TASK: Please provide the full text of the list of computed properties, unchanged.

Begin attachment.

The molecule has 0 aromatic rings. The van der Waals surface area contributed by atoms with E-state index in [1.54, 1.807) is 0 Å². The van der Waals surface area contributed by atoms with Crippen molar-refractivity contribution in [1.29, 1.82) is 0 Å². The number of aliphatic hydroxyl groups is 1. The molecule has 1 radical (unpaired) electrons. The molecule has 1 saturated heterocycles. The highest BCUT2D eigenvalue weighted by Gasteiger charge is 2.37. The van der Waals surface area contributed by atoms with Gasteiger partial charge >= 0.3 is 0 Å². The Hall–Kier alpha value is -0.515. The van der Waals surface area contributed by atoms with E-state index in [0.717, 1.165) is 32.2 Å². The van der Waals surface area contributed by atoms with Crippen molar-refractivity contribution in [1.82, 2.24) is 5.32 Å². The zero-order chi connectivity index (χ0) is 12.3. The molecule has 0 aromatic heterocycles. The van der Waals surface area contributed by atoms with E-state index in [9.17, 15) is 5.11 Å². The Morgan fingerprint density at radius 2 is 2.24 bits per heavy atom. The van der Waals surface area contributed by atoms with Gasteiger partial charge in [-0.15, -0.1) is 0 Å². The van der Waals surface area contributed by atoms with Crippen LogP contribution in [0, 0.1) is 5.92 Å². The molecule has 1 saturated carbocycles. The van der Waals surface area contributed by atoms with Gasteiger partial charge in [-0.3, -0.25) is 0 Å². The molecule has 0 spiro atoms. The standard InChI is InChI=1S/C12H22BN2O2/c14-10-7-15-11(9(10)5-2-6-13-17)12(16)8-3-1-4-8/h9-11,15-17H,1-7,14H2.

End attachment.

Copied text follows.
The molecule has 0 aromatic rings. The van der Waals surface area contributed by atoms with E-state index in [1.54, 1.807) is 0 Å². The van der Waals surface area contributed by atoms with Crippen molar-refractivity contribution in [1.29, 1.82) is 0 Å². The number of aliphatic hydroxyl groups is 1. The molecule has 1 radical (unpaired) electrons. The molecule has 1 saturated heterocycles. The highest BCUT2D eigenvalue weighted by Gasteiger charge is 2.37. The van der Waals surface area contributed by atoms with Gasteiger partial charge >= 0.3 is 0 Å². The Hall–Kier alpha value is -0.515. The van der Waals surface area contributed by atoms with E-state index in [0.717, 1.165) is 32.2 Å². The van der Waals surface area contributed by atoms with Crippen molar-refractivity contribution in [1.82, 2.24) is 5.32 Å². The zero-order chi connectivity index (χ0) is 12.3. The molecule has 0 aromatic heterocycles. The van der Waals surface area contributed by atoms with E-state index in [9.17, 15) is 5.11 Å². The Morgan fingerprint density at radius 2 is 2.24 bits per heavy atom. The van der Waals surface area contributed by atoms with Gasteiger partial charge in [-0.15, -0.1) is 0 Å². The van der Waals surface area contributed by atoms with Crippen LogP contribution in [0, 0.1) is 5.92 Å². The molecule has 1 saturated carbocycles. The van der Waals surface area contributed by atoms with Gasteiger partial charge in [-0.3, -0.25) is 0 Å². The molecule has 0 spiro atoms. The standard InChI is InChI=1S/C12H22BN2O2/c14-10-7-15-11(9(10)5-2-6-13-17)12(16)8-3-1-4-8/h9-11,15-17H,1-7,14H2.